Big sharks. Big mystery.

9 03 2011

My PhD student, Ana Sequeira, has just written a great little guest blog post for the Environment Institute‘s blog. Given I’m en route to Tasmania for a quick consultancy meeting, I thought I’d let myself off the hook and reproduce the post here. Well done, Ana (and hint to my other students – your time on is coming…).

This week is Seaweek and guest blogger Ana Sequeira describes how whale shark distribution might be shifting according to seasonal environmental predictors.

Ana Sequeira is a PhD student at the University of Adelaide (Global Ecology Group). Her main research interests are to develop models applied to the marine environment to describe key environmental processes, species distribution patterns and ecological interactions.

The main objective of her PhD thesis is to investigate behavioural ecology of whale sharks. She is now trying to understand which environmental variables may affect whale shark distribution.

The whale shark (Rhincodon typus, Smith 1828) is the largest fish in the ocean and can reach more than 12 m in total length. Although little is known about their habitat selection or migration patterns, the whale shark appears to be a highly mobile species. They predictably form near shore aggregations in some coastal locations (e.g. off Ningaloo reef in Western Australia) what makes them the subject of highly lucrative marine ecotourism industries. Also, artisanal and small-scale fisheries for the species still exist in many parts of the tropics.

Since the whale sharks is classified a Vulnerable species (IUCN Red List), understanding their migratory behaviour became of chief importance as they can be travelling from regions where they are protected to regions where they are still harvested.

Ana Sequeira

To identify the whale shark’s distribution patterns in the Indian Ocean, we developed multivariate distribution models of seasonal whale shark sightings – opportunistically collected by the tuna purse-seine fishery.

We used a 17-year time series of whale shark observations, bathymetric data, chlorophyll-a concentration and sea surface temperature data extracted from satellite images as inputs for generalized linear and mixed effects models.

Sea surface temperature was identified as a key component for whale shark distribution, being a forewarning that large shifts in the current aggregation locations are to be expected under climate change.

Our modelling approach can be used to predict whale shark appearance timings at specific sites (e.g. at sites where they are still currently fished) and to identify the underlying hypotheses for the current population decline.

See also some of our previous work on whale sharks:

  • SLEEMAN, JC, MG MEEKAN, SG WILSON, JJ POLOVINA, JD STEVENS, GS BOGGS, CJA BRADSHAW. 2010. To go or not to go with the flow: environmental influences on whale shark movement patterns. Journal of Experimental Marine Biology and Ecology 390: 84-98. doi:10.1016/j.jembe.2010.05.009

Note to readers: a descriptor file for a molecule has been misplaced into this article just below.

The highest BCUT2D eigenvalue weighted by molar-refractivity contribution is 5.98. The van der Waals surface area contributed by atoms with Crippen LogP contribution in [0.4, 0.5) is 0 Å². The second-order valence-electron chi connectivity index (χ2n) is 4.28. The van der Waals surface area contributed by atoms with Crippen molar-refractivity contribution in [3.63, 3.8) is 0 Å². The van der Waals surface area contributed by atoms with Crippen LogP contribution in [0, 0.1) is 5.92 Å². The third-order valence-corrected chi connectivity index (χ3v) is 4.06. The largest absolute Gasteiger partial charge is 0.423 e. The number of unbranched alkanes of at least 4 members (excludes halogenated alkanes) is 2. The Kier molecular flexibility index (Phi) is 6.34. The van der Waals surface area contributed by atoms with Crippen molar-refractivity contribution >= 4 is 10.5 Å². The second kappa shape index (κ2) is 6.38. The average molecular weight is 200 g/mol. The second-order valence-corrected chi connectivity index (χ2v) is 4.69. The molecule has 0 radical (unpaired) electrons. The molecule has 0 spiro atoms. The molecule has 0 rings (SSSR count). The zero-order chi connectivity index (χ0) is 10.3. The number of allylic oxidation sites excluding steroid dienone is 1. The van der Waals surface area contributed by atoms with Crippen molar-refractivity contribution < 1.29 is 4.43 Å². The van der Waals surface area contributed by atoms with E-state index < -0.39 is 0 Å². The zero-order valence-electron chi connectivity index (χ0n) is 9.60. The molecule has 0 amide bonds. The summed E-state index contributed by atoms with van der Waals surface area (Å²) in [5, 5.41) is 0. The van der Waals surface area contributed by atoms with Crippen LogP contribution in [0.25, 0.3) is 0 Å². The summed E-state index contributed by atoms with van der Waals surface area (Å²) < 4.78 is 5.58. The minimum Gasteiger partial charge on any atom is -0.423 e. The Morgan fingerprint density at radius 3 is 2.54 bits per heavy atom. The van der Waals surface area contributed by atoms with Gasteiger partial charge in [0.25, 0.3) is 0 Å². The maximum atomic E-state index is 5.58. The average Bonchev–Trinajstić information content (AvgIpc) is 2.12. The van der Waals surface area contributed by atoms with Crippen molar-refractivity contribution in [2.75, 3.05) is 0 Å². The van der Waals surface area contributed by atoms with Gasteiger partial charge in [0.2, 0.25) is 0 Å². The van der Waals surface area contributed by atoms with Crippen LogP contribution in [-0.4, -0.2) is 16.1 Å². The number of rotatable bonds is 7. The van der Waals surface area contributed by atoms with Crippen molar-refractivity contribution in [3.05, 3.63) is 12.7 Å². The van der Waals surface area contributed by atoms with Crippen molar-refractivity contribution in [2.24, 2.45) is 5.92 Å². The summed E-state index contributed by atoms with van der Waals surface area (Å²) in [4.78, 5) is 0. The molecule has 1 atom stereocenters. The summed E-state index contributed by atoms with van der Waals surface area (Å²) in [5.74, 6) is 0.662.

• SLEEMAN, JC, MG MEEKAN, BM FITZPATRICK, CC STEINBERG, R ANCEL, CJA BRADSHAW. 2010. Oceanographic and atmospheric processes influence the abundance of whale sharks at Ningaloo Reef, Western Australia. Journal of Experimental Marine Biology and Ecology 382:77-81. doi:10.1016/j.jembe.2009.10.015
  • ROWAT, D, CW SPEED, MG MEEKAN, M GORE, CJA BRADSHAW. 2009. Population abundance and apparent survival of the Vulnerable whale shark in the Seychelles aggregation. Oryx 43: 591-598. doi:10.1017/S0030605309990408
  • ROWAT, D, M GORE, MG MEEKAN, IR LAWLER, CJA BRADSHAW. 2009. Aerial survey as a tool to estimate whale shark abundance trends. Journal of Experimental Marine Biology and Ecology 368: 1-8. doi:10.1016/j.jembe.2008.09.001
  • BRADSHAW, CJA, BM FITZPATRICK, CC STEINBERG, BW BROOK, MG MEEKAN. 2008. Decline in whale shark size and abundance at Ningaloo Reef over the past decade: the world’s largest fish is getting smaller. Biological Conservation 141: 1894-1905. doi:10.1016/j.biocon.2008.05.007
  • SPEED, CW, MG MEEKAN, D ROWAT, S PIERCE, AD MARSHALL, CJA BRADSHAW. 2008. Scarring patterns and relative mortality rates of Indian Ocean whale sharks. Journal of Fish Biology 72: 1488-1503. doi:10.1111/j.1095-8649.2008.01810.x
  • SPEED, CW, MG MEEKAN, B RUSSELL, CJA BRADSHAW. 2008. Recent whale shark (Rhincodon typus) beach strandings in Australia. Marine Biodiversity Records 2: e15. doi:10.1017/S1755267208000158
  • BRADSHAW, CJA, HF MOLLET, MG MEEKAN. 2007. Inferring population trends for the world’s largest fish from mark-recapture estimates of survival. Journal of Animal Ecology 76: 480-489. doi:10.1111/j.1365-2656.2006.01201.x
  • SPEED, CW, MG MEEKAN, CJA BRADSHAW. 2007. Spot the match – wildlife photo-identification using information theory. Frontiers in Zoology 4:2. doi:10.1186/1742-9994-4-2
  • MEEKAN, MG, CJA BRADSHAW, M PRESS, C MCLEAN, A RICHARDS, S QUASNICHKA, JG TAYLOR. 2006. Population size and structure of whale sharks (Rhincodon typus) at Ningaloo Reef, Western Australia. Marine Ecology Progress Series 319: 275-285. doi:10.3354/meps319275

and stay tuned for some of Ana’s papers to appear shortly.




2 responses

7 02 2013
Whither goest the biggest fish? «

[…] mentioned our previous whale shark research before (see here and here for previous posts, and see the end of this post for a full list of our whale shark publications), […]


9 05 2011
The Whale Sharks are Coming! « What Behaviour

[…] Big sharks. Big mystery. ( […]


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